Do you have any of your Webkinz lessons/resources that your older student created online? If so, could you direct me to where they are – I’d love to take a look!
Re: I just tire of the generation gap thing…Ditto.
I also play Webkinz with my kids. I have one and my 8 year old plays with his own but also keeps mine happy – very nurturing, fun games, safe.
I agree! Kudos to all of you talking about pedagogy and balance. That’s really what we need to be talking about! My 7 yr. old loves webkins and I used him to teach my graduate students about virtual worlds and how they could be used to design multimedia learning.
There are those of us playing Xbox with our kids too!! My son wanted to learn to read because we played Breath of Fire on the Super Nintendo. I used to read him the story (it’s an rpg) and he used to comment that he couldn’t wait to learn to read so he could play himself. I IM both my daughters and my mother when I’m working at the college. I love the idea of your safety course!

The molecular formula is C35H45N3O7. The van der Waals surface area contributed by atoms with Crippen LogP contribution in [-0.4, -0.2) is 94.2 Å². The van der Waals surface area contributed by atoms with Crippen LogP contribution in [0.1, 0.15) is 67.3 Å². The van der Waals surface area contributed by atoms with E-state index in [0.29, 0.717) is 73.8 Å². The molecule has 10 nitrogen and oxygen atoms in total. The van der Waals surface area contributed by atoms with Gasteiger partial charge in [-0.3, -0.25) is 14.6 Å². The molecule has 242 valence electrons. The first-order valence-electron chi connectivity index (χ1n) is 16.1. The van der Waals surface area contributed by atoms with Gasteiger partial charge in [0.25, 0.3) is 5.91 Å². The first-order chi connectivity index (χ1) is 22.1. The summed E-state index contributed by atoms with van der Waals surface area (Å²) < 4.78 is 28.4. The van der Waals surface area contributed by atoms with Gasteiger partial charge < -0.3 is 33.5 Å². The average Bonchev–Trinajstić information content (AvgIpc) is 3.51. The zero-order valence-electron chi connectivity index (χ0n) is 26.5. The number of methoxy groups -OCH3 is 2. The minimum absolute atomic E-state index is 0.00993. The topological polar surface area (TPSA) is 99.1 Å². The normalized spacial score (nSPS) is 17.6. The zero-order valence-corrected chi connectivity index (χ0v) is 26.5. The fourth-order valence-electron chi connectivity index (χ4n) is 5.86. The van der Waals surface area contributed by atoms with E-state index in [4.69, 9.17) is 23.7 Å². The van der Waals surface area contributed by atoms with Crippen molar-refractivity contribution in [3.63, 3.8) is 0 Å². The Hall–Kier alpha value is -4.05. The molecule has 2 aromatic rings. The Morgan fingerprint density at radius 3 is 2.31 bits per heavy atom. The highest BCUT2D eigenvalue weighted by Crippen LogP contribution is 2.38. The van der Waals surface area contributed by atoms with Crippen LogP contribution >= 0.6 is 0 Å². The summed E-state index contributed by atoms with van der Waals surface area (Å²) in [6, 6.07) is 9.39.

I think it is essential to harness the enthusiasm kids have for their toys and turn them into learning tools.
Check out how I am trying to take my 15 years of teaching experience and help other teachers accomplish this:
We really need to figure out a way to harness the enthusiasm kids have for their toys and turn them into learning tools. I’ve been taking my 15 years of teaching experience and creating this type of information to share:
Couldn’t agree more with other comments. I should come clean and state that I’m a Webkinz retailer, but I should also point out that I’ve got a Panda stashed away for my eldest daughter’s birthday (tomorrow) and I can’t wait to get started playing online with her.
Aside from the educational aspects of Webkinz World, which really appeal to me, it’s a great way of getting her familiar with and interested in the workings of a PC and the internet – something which our children will likely spend their whole working lives around.